Metropolitan News-Enterprise


Wednesday, January 17, 2018


Page 1


Effort to Skirt Tavern Owner Immunity For DUI Accident Fails in C.A.

First District Finds No Liability Where Employee of a Bar and Grill Took Car Keys from Drunk Patron and Gave Them to His Less Intoxicated Companion


By a MetNews Staff Writer


The First District Court of Appeal has held that a man who was so drunk that he couldn’t walk unassisted out of a bar and grill has no cause of action against the owner of the establishment based on its employee taking the car keys from the patron and giving them to his lesser inebriated companion, whose driving resulted in an accident, injuring the passenger,

Div. One, in an unpublished opinion filed Friday, affirmed a judgment of dismissal following the sustaining of a demurrer, without leave to amend, to the second amended complaint of Adrian Singh. Treated at the hospital for his injuries, he was found to have a blood alcohol content of 0.29.

He and Sudhesh Behari had consumed alcoholic beverages at a Chili’s restaurant over a period of several hours.

In entering the automobile, driven by Behari, Singh failed to put on the seat belt and stuck his legs out the window. Singh was injured after Behari went through a red light, colliding with the vehicle of another motorist.

He sued the restaurant on Sept. 24, 2014. Brinker Restaurant Corporation, which owns Chili’s, a nationwide chain, was later substituted as the defendant.

Statutory Immunity Invoked

It demurred based on Business & Professions Code §25602 which sets forth that while providing alcohol to an obviously intoxicated person is a misdemeanor, no person who does so “shall be civilly liable to any injured person or the estate of such person for injuries inflicted on that person as a result of intoxication by the consumer of such alcoholic beverage.”

The 1977 statute specifies in subdivision (c) that the Legislature was abrogating the holdings of two California Supreme Court and one Court of Appeal opinion “in favor of prior judicial interpretation finding the consumption of alcoholic beverages rather than the serving of alcoholic beverages as the proximate cause of injuries inflicted upon another by an intoxicated person.”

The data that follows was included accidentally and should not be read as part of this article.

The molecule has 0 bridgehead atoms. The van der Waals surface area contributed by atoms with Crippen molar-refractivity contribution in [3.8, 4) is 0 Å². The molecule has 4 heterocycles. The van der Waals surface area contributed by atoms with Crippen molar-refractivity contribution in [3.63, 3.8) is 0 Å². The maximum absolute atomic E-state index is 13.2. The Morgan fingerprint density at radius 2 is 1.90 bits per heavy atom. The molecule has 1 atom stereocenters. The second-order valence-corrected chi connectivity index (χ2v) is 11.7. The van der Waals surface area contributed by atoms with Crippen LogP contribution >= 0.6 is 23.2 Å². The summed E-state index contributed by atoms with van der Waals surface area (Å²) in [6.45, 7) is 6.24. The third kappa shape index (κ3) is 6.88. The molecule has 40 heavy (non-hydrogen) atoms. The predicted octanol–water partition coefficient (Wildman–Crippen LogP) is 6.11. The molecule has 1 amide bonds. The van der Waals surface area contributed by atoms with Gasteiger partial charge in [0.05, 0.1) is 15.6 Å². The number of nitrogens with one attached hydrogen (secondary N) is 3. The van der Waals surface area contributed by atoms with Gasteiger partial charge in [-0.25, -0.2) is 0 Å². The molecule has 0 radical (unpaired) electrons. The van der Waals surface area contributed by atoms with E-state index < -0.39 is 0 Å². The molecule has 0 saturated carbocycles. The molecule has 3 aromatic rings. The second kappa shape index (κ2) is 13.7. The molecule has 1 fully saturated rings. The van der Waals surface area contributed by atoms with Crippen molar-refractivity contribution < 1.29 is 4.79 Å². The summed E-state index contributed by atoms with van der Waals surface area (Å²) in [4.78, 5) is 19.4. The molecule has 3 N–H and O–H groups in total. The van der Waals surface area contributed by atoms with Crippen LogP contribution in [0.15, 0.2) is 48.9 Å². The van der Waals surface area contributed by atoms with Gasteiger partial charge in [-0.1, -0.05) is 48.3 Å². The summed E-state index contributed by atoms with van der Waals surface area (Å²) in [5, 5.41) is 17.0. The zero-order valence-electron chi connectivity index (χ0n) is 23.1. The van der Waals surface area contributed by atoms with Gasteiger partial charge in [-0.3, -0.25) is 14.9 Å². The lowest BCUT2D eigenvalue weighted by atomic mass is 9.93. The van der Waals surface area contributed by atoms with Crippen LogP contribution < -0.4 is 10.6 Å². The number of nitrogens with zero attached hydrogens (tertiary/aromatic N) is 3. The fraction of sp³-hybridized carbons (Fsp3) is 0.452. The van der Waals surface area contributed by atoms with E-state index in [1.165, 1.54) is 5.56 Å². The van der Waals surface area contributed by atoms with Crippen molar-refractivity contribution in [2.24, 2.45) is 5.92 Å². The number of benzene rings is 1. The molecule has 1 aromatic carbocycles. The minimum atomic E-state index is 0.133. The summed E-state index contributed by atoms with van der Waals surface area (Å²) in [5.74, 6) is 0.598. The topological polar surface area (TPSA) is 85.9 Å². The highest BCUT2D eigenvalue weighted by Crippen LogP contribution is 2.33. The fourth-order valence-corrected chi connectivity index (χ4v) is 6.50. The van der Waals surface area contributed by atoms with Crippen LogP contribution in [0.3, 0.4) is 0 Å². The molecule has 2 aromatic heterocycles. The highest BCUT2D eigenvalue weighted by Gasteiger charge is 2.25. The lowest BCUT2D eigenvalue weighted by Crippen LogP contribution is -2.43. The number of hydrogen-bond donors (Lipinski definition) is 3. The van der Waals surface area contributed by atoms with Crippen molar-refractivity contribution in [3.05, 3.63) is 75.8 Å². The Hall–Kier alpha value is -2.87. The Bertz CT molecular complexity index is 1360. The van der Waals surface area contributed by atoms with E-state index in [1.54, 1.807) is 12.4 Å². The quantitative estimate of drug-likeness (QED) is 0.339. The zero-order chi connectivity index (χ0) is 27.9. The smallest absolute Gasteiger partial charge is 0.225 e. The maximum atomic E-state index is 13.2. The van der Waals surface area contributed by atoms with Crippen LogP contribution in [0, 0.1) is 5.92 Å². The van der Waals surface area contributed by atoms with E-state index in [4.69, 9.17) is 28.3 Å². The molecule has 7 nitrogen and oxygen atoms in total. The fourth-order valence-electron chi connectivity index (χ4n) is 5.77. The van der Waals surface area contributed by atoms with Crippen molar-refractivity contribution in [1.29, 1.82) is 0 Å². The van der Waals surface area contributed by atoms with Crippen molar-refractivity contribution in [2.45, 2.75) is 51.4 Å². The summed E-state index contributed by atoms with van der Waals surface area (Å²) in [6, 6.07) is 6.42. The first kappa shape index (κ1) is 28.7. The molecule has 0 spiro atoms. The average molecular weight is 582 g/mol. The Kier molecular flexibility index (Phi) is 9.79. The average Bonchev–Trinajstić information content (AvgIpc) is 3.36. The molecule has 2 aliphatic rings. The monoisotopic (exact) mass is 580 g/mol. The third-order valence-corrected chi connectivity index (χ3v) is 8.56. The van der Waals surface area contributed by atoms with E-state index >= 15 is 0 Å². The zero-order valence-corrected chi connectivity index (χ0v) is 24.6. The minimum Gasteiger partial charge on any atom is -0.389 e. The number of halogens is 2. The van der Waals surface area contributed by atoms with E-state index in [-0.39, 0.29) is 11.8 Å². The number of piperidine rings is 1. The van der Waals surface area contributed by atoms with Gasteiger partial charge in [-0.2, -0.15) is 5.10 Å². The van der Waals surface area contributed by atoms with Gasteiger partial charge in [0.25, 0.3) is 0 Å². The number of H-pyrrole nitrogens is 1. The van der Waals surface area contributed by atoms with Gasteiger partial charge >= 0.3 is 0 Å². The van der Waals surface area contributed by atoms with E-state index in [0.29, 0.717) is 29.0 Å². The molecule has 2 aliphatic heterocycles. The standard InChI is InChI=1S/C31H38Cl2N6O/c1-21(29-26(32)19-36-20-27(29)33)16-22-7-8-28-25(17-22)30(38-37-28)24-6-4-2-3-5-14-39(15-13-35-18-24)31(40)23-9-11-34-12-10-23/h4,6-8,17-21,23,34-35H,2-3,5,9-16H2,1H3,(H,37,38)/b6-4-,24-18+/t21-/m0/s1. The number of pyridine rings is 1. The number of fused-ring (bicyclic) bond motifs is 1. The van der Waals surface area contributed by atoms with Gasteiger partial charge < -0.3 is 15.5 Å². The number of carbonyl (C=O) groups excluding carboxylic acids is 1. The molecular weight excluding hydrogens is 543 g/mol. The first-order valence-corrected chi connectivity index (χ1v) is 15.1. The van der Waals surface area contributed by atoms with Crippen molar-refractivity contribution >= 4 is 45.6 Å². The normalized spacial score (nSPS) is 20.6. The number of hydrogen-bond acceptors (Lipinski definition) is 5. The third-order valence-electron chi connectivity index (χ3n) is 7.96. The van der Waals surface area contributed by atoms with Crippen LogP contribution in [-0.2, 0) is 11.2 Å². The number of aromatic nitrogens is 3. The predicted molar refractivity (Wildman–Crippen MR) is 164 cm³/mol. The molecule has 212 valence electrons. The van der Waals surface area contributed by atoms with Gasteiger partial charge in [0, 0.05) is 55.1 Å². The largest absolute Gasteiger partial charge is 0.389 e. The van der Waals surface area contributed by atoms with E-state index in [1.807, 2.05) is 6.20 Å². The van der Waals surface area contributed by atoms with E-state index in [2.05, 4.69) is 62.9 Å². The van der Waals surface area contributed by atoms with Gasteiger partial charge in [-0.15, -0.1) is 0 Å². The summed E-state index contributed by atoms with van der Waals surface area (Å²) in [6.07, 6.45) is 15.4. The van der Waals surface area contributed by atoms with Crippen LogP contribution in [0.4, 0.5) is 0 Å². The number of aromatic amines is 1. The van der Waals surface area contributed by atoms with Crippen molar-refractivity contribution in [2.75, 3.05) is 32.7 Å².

Justice Kathleen M. Banke wrote:

“Singh has attempted to plead around Business and Professions Code section 25602, subdivision (c) by alleging it was not Brinker’s furnishing of alcohol that caused his injuries, but rather Brinker’s negligent undertaking and entrustment, i.e., taking his car keys and giving them to Behari. Regardless of any interplay between Business and Professions Code section 25602, subdivision (c), and negligent undertaking and entrustment theories, Singh’s negligent undertaking and entrustment claims fail as a matter of law.”

No Negligent Undertaking

She said that liability can be imposed on a Good Samaritan who tries to protect another from harm but whose “negligent undertaking” of that task actually increases the risk of harm.

But Singh failed in his pleading to show how the bar and grill increased the risk of harm to him, Banke said, remarking:

“As the trial court observed, Brinker’s employee took the key from an ‘obviously intoxicated plaintiff’ and returned it to an ‘obviously intoxicated co[m]panion.’ In short, in transferring the car key from Singh to Behari, Brinker left Singh in the same (if not a marginally better) position than he was in before his key was removed from his possession.”

Under negligent entrustment, the jurist continued, liability exists on the part of an owner of a vehicle to a person who is injured in an accident caused by the negligent operation of that vehicle by third party, who was permissibly driving it notwithstanding that the owner knew or should have known of that person’s unfitness to drive.

Singh argued that under two Court of Appeal decisions, liability was imposed on a party that did not own a vehicle that gave permission to an unfit person to drive it, so it doesn’t matter that Brinker did not own the car it let Behari drive.

Banke pointed out that in both cases, permission was given by someone with “legal control over the vehicle.”

She declared:

“Here, in contrast, Brinker did not own or have any legal interest in Singh’s car. Nor did it have Singh’s permission to exercise any control over it. Accordingly, Singh did not allege facts sufficient to state a negligent entrustment claim.”

The case is Singh v. Brinker Restaurant Corp., A148075.

Brinker was represented on appeal by Los Angeles attorney Robert Cooper of Wilson Elser Moskowitz Edelman & Dicker LLP. Singh’s lawyer was Steven H. Henderson of Pittsburg, Calif.


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